Defining rural Oregon: an exploration Public Deposited

http://ir.library.oregonstate.edu/concern/technical_reports/9z903434b

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  • In this report we explore alternative ways of defining “rural” by mapping and comparing four different classification systems: three created for nationwide use, and one created specifically for Oregon. Several of the most frequently noted differences between the ‘two Oregons’ are the lower educational attainment, lower employment rate, lower average incomes, and higher poverty rates of rural parts of the state. To assess how different classifications affect each of these conclusions, we look at how urban and rural compare under each classification system in terms of the percent of the population with at least a four-year college degree; the percent living in poverty, as determined by the Census Bureau; the percent living with incomes below 185% of the poverty line and the median household income. To gauge how much of Oregon is rural under different systems, we compare the percent of the land and population that is ‘urban’ under each definition.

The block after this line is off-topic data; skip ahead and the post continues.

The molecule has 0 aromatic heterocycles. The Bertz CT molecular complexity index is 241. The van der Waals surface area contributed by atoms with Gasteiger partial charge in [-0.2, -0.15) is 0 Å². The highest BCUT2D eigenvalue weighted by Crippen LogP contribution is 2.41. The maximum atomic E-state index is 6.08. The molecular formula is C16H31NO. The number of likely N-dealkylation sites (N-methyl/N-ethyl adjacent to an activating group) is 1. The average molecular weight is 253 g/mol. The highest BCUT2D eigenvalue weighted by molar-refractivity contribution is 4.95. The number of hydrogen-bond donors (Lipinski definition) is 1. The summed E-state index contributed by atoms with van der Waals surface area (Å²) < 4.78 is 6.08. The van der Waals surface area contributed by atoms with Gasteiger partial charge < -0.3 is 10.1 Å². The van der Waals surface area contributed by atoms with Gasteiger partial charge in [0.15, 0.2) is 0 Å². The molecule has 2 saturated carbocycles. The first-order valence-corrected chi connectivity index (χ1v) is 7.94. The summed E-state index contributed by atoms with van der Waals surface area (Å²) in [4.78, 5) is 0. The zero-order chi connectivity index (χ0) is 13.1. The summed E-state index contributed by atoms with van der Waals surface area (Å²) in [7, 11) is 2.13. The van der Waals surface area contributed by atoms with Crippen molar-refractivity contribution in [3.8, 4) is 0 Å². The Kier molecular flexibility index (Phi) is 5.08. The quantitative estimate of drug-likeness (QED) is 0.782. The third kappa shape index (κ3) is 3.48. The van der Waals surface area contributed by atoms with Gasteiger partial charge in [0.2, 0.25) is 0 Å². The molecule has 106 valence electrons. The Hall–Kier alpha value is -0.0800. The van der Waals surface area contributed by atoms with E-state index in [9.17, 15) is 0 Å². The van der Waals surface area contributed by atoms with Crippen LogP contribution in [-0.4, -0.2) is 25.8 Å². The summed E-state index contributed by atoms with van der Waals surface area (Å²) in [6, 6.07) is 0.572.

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  • description.provenance : Approved for entry into archive by Sue Kunda(sue.kunda@oregonstate.edu) on 2008-08-28T22:37:10Z (GMT) No. of bitstreams: 1 RSP05-03.pdf: 3516546 bytes, checksum: 67c04ab17612b57b8be9e2a4f7af04ae (MD5)
  • description.provenance : Submitted by Richard Sandler (richard.sandler@oregonstate.edu) on 2008-08-28T16:58:44Z No. of bitstreams: 1 RSP05-03.pdf: 3516546 bytes, checksum: 67c04ab17612b57b8be9e2a4f7af04ae (MD5)
  • description.provenance : Made available in DSpace on 2008-08-28T22:37:10Z (GMT). No. of bitstreams: 1 RSP05-03.pdf: 3516546 bytes, checksum: 67c04ab17612b57b8be9e2a4f7af04ae (MD5) Previous issue date: 2005-11

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